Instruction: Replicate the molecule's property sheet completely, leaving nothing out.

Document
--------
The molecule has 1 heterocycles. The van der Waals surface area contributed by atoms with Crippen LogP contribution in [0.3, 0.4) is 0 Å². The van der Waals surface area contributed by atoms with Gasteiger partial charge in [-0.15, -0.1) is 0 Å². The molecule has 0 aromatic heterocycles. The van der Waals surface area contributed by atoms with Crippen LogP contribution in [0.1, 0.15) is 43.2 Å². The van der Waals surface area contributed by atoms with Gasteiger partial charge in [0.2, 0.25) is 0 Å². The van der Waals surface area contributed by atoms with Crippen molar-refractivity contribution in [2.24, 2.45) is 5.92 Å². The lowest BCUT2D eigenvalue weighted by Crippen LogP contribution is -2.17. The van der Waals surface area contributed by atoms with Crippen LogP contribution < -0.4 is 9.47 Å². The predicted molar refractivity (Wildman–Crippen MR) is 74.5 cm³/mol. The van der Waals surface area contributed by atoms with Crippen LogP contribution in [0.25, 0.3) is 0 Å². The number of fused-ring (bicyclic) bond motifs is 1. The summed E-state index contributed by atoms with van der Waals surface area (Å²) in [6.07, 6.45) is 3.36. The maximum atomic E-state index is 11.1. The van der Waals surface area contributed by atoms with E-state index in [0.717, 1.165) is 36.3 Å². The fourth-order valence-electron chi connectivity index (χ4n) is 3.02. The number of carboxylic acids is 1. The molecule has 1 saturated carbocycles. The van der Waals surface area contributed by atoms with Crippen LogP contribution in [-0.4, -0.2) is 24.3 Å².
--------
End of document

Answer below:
The molecule has 1 heterocycles. The van der Waals surface area contributed by atoms with Crippen LogP contribution in [0.3, 0.4) is 0 Å². The van der Waals surface area contributed by atoms with Gasteiger partial charge in [-0.15, -0.1) is 0 Å². The molecule has 0 aromatic heterocycles. The van der Waals surface area contributed by atoms with Crippen LogP contribution in [0.1, 0.15) is 43.2 Å². The van der Waals surface area contributed by atoms with Gasteiger partial charge in [0.2, 0.25) is 0 Å². The van der Waals surface area contributed by atoms with Crippen molar-refractivity contribution in [2.24, 2.45) is 5.92 Å². The lowest BCUT2D eigenvalue weighted by Crippen LogP contribution is -2.17. The van der Waals surface area contributed by atoms with Crippen LogP contribution < -0.4 is 9.47 Å². The predicted molar refractivity (Wildman–Crippen MR) is 74.5 cm³/mol. The van der Waals surface area contributed by atoms with Crippen LogP contribution in [0.25, 0.3) is 0 Å². The number of fused-ring (bicyclic) bond motifs is 1. The summed E-state index contributed by atoms with van der Waals surface area (Å²) in [6.07, 6.45) is 3.36. The maximum atomic E-state index is 11.1. The van der Waals surface area contributed by atoms with E-state index in [0.717, 1.165) is 36.3 Å². The fourth-order valence-electron chi connectivity index (χ4n) is 3.02. The number of carboxylic acids is 1. The molecule has 1 saturated carbocycles. The van der Waals surface area contributed by atoms with Crippen LogP contribution in [-0.4, -0.2) is 24.3 Å².